There is an ongoing debate here in Israel about Christians who are missionaries and those who are supposedly not. Charles Spurgeon, a highly respected and influential preacher from the late 19th century once said that, "a Christian is either a missionary or an impostor." I know that all Christians who believe their Bible believe that it is their duty to proselytize. When I come across such an individual, I empathize with them only so far as I understand where they are coming from and what their motivation is.
That having been said, I usually find myself wanting to get into a discussion with them so that I can show them the lies that they not only believe, but actively preach. While it isn't my goal to destroy a Christian's faith, it is my goal to give them pause, so that maybe they won't proselytize to Jewish people they come across.
Outside of something theological, what's the biggest day-to-day difference between living the life of an Evangelical Christian and being an Orthodox Jew?
The answer to that question is practically another book in itself! The difference between living as an Evangelical Christian and being an Orthodox Jew really boils down to a difference in mindset. Instead of going through life with this feeling that as a person I am inadequate and therefore needed Jesus to make me adequate before God, I understand that as an Orthodox Jew, every aspect of my life has one of two purposes -- strengthening my relationship with God and elevating the mundane everyday things of life to a level of holiness, and then being a conduit to bring that holiness back down to earth.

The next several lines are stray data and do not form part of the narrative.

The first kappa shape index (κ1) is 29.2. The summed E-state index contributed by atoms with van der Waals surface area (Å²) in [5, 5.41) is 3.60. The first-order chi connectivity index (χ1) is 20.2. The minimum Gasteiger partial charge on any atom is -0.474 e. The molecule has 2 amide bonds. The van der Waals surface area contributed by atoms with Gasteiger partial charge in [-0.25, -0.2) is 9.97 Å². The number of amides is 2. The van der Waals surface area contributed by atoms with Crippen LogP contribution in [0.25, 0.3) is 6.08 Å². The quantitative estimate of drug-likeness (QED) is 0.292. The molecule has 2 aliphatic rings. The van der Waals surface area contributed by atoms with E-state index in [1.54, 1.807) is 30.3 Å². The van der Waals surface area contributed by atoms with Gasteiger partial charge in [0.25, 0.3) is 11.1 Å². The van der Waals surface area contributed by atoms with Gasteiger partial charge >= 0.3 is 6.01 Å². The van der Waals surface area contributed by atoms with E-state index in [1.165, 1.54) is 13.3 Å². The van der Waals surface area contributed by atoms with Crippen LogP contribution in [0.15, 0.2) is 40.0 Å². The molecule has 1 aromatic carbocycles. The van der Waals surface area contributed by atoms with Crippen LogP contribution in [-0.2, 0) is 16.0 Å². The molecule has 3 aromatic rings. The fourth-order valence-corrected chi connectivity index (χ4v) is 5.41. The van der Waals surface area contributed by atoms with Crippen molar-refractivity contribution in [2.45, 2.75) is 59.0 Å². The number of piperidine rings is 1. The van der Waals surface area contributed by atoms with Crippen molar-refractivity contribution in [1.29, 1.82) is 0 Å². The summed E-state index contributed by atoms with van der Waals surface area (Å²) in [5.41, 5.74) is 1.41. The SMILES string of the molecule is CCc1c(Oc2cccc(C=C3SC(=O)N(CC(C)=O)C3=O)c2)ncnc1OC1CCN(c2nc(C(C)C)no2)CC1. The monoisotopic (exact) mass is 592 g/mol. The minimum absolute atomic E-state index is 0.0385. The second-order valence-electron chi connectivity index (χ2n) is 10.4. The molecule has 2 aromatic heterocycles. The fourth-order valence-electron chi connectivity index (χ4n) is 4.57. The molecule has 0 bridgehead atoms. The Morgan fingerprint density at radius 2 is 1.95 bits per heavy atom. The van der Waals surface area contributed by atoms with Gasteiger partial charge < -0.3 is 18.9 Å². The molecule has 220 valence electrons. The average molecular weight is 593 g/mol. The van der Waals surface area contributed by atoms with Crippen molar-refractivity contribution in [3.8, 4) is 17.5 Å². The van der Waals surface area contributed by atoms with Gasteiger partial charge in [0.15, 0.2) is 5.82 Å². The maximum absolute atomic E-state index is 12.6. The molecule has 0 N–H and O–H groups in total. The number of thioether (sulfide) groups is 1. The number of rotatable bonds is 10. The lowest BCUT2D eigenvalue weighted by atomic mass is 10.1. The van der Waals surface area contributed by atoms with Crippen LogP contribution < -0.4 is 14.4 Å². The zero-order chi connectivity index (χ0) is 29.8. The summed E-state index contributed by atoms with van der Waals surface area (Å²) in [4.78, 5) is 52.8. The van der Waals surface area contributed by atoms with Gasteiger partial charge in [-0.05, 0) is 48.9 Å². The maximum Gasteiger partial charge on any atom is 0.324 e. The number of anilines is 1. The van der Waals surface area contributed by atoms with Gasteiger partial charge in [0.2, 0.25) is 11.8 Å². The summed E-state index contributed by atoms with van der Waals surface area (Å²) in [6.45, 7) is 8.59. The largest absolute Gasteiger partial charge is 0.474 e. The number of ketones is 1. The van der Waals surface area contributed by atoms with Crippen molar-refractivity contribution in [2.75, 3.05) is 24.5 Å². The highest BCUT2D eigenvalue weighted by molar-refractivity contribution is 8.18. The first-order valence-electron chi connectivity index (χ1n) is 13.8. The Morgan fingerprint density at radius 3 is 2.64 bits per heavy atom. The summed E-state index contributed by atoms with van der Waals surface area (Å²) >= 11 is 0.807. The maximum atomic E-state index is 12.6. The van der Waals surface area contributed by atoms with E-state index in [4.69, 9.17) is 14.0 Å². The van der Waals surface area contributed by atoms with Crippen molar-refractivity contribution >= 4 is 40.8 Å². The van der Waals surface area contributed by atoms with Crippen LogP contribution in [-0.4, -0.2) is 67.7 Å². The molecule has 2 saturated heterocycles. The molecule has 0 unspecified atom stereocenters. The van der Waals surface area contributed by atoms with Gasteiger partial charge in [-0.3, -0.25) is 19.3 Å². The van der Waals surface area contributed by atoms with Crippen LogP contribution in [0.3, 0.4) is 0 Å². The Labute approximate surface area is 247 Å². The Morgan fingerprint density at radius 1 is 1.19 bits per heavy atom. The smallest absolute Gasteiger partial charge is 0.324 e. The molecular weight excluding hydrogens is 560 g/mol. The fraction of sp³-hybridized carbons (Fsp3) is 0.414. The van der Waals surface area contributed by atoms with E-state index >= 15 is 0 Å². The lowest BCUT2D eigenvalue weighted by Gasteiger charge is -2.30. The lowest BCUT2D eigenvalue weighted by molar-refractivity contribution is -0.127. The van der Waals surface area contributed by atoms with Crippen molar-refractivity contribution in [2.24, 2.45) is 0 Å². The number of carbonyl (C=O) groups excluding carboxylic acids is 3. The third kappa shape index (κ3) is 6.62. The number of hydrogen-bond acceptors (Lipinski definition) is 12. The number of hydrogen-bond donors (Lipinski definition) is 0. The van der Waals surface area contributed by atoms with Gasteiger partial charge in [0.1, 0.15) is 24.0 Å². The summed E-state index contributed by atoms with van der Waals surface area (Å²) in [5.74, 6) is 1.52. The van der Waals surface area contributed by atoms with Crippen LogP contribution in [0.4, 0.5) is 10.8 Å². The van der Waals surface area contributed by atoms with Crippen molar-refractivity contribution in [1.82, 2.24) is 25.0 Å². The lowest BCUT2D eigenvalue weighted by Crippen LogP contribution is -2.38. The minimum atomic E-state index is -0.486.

Instead of my motivating factor being the fear of burning in Hell forever, my motivation is one of determination to fulfill the purpose for which I was created.
How has the Orthodox community treated you, especially now that you're going public with your full story?
When I first came back to Judaism, I came back on the heels of a situation where the Orthodox community had recently been infiltrated by missionaries pretending to be new converts to Judaism. Their abuse of the community set the Jewish world on its head and everyone was afraid of it happening again. As a result, it took me a while to earn their trust.
I worked very hard to establish myself as an honest baalat teshuvah (returnee to Judaism), and built a reputation of honesty and transparency, which has earned me a great deal of respect. At this point, I and my family have been completely accepted into most of the Orthodox community and I feel very much a part of it.
I think that going public with the story has helped the Orthodox community to better understand Messianic Judaism -- both its dangers and its appeal. It has also helped raise the alarm that there is a need for pro-active educationally based counter-missionary programming for this generation.
What do you hope your children learn from your experience?
My greatest hope for my children is that they will treasure their Jewish heritage, understanding that it is a precious gift from God. I hope and pray that they will take their experience growing up in my home and be able to transmit the love and passion for G-d and Judaism that they experienced here to the next generation.
Benyamin Cohen, the author of "My Jesus Year: A Rabbi's Son Wanders the Bible Belt in Search of His Own Faith," is the content director for the Mother Nature Network.